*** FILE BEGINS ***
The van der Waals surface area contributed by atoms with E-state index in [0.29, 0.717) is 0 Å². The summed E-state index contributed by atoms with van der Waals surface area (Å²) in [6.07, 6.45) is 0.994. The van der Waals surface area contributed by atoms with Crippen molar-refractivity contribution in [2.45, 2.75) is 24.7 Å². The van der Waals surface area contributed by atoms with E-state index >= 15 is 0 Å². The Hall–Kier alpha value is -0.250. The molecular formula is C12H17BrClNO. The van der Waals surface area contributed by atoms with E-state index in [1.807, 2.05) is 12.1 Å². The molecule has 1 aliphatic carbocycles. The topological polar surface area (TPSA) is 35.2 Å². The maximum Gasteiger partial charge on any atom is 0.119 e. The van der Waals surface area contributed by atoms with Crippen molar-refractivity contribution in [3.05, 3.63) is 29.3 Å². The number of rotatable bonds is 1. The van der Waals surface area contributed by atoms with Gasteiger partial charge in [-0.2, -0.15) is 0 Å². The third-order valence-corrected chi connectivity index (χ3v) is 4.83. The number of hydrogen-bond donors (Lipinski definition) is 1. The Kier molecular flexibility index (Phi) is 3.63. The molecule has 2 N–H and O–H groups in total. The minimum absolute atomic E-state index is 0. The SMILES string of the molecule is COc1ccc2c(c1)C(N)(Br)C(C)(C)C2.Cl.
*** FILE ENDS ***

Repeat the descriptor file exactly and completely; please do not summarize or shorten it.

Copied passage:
The van der Waals surface area contributed by atoms with E-state index in [0.29, 0.717) is 0 Å². The summed E-state index contributed by atoms with van der Waals surface area (Å²) in [6.07, 6.45) is 0.994. The van der Waals surface area contributed by atoms with Crippen molar-refractivity contribution in [2.45, 2.75) is 24.7 Å². The van der Waals surface area contributed by atoms with E-state index >= 15 is 0 Å². The Hall–Kier alpha value is -0.250. The molecular formula is C12H17BrClNO. The van der Waals surface area contributed by atoms with E-state index in [1.807, 2.05) is 12.1 Å². The molecule has 1 aliphatic carbocycles. The topological polar surface area (TPSA) is 35.2 Å². The maximum Gasteiger partial charge on any atom is 0.119 e. The van der Waals surface area contributed by atoms with Crippen molar-refractivity contribution in [3.05, 3.63) is 29.3 Å². The number of rotatable bonds is 1. The van der Waals surface area contributed by atoms with Gasteiger partial charge in [-0.2, -0.15) is 0 Å². The third-order valence-corrected chi connectivity index (χ3v) is 4.83. The number of hydrogen-bond donors (Lipinski definition) is 1. The Kier molecular flexibility index (Phi) is 3.63. The molecule has 2 N–H and O–H groups in total. The minimum absolute atomic E-state index is 0. The SMILES string of the molecule is COc1ccc2c(c1)C(N)(Br)C(C)(C)C2.Cl.